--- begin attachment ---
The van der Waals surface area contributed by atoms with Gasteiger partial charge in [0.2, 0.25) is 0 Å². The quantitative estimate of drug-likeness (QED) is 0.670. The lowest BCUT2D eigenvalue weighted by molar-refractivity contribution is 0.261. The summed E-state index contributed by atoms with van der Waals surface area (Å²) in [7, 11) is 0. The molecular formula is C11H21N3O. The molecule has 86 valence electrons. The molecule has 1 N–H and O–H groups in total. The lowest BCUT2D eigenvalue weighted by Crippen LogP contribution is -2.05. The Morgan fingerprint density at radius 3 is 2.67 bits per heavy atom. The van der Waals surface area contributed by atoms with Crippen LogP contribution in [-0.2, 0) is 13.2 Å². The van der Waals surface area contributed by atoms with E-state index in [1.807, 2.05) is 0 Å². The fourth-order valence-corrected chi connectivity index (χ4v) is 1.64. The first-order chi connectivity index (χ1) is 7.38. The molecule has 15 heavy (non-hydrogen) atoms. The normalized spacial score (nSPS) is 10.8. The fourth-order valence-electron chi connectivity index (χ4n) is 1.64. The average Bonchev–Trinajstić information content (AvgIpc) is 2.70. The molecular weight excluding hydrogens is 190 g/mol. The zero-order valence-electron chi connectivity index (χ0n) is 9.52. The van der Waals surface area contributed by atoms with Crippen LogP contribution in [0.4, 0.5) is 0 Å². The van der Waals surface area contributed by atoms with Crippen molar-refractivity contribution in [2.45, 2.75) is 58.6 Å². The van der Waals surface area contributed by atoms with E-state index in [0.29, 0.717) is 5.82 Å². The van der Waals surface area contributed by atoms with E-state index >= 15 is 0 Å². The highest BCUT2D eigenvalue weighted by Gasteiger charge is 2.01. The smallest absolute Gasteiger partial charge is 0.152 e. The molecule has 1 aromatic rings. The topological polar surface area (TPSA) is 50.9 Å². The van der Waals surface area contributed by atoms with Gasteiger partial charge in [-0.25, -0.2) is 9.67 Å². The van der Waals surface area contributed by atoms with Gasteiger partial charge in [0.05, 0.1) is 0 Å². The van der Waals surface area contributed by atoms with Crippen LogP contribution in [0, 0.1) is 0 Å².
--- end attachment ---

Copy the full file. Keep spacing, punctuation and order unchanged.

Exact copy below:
The van der Waals surface area contributed by atoms with Gasteiger partial charge in [0.2, 0.25) is 0 Å². The quantitative estimate of drug-likeness (QED) is 0.670. The lowest BCUT2D eigenvalue weighted by molar-refractivity contribution is 0.261. The summed E-state index contributed by atoms with van der Waals surface area (Å²) in [7, 11) is 0. The molecular formula is C11H21N3O. The molecule has 86 valence electrons. The molecule has 1 N–H and O–H groups in total. The lowest BCUT2D eigenvalue weighted by Crippen LogP contribution is -2.05. The Morgan fingerprint density at radius 3 is 2.67 bits per heavy atom. The van der Waals surface area contributed by atoms with Crippen LogP contribution in [-0.2, 0) is 13.2 Å². The van der Waals surface area contributed by atoms with E-state index in [1.807, 2.05) is 0 Å². The fourth-order valence-corrected chi connectivity index (χ4v) is 1.64. The first-order chi connectivity index (χ1) is 7.38. The molecule has 15 heavy (non-hydrogen) atoms. The normalized spacial score (nSPS) is 10.8. The fourth-order valence-electron chi connectivity index (χ4n) is 1.64. The average Bonchev–Trinajstić information content (AvgIpc) is 2.70. The molecular weight excluding hydrogens is 190 g/mol. The zero-order valence-electron chi connectivity index (χ0n) is 9.52. The van der Waals surface area contributed by atoms with Crippen LogP contribution in [0.4, 0.5) is 0 Å². The van der Waals surface area contributed by atoms with Crippen molar-refractivity contribution in [2.45, 2.75) is 58.6 Å². The van der Waals surface area contributed by atoms with E-state index in [0.29, 0.717) is 5.82 Å². The van der Waals surface area contributed by atoms with E-state index >= 15 is 0 Å². The highest BCUT2D eigenvalue weighted by Gasteiger charge is 2.01. The smallest absolute Gasteiger partial charge is 0.152 e. The molecule has 1 aromatic rings. The topological polar surface area (TPSA) is 50.9 Å². The van der Waals surface area contributed by atoms with Gasteiger partial charge in [-0.25, -0.2) is 9.67 Å². The van der Waals surface area contributed by atoms with Gasteiger partial charge in [0.05, 0.1) is 0 Å². The van der Waals surface area contributed by atoms with Crippen LogP contribution in [0, 0.1) is 0 Å².